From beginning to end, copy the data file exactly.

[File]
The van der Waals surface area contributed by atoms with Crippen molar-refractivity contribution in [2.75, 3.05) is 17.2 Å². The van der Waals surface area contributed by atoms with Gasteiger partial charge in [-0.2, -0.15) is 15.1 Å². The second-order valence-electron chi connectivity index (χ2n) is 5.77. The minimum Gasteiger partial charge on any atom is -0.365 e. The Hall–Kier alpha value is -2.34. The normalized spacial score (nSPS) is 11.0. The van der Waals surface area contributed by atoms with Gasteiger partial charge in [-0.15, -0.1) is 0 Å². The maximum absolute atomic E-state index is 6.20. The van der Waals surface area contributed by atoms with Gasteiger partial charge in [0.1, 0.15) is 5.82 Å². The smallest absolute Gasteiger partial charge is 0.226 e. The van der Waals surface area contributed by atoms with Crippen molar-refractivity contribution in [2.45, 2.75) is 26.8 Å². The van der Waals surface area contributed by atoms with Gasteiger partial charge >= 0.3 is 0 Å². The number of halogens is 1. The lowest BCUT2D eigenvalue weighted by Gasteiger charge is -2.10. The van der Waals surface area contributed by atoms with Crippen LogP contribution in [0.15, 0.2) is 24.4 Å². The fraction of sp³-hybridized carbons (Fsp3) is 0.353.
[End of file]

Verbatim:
The van der Waals surface area contributed by atoms with Crippen molar-refractivity contribution in [2.75, 3.05) is 17.2 Å². The van der Waals surface area contributed by atoms with Gasteiger partial charge in [-0.2, -0.15) is 15.1 Å². The second-order valence-electron chi connectivity index (χ2n) is 5.77. The minimum Gasteiger partial charge on any atom is -0.365 e. The Hall–Kier alpha value is -2.34. The normalized spacial score (nSPS) is 11.0. The van der Waals surface area contributed by atoms with Gasteiger partial charge in [-0.15, -0.1) is 0 Å². The maximum absolute atomic E-state index is 6.20. The van der Waals surface area contributed by atoms with Gasteiger partial charge in [0.1, 0.15) is 5.82 Å². The smallest absolute Gasteiger partial charge is 0.226 e. The van der Waals surface area contributed by atoms with Crippen molar-refractivity contribution in [2.45, 2.75) is 26.8 Å². The van der Waals surface area contributed by atoms with Gasteiger partial charge >= 0.3 is 0 Å². The number of halogens is 1. The lowest BCUT2D eigenvalue weighted by Gasteiger charge is -2.10. The van der Waals surface area contributed by atoms with Crippen LogP contribution in [0.15, 0.2) is 24.4 Å². The fraction of sp³-hybridized carbons (Fsp3) is 0.353.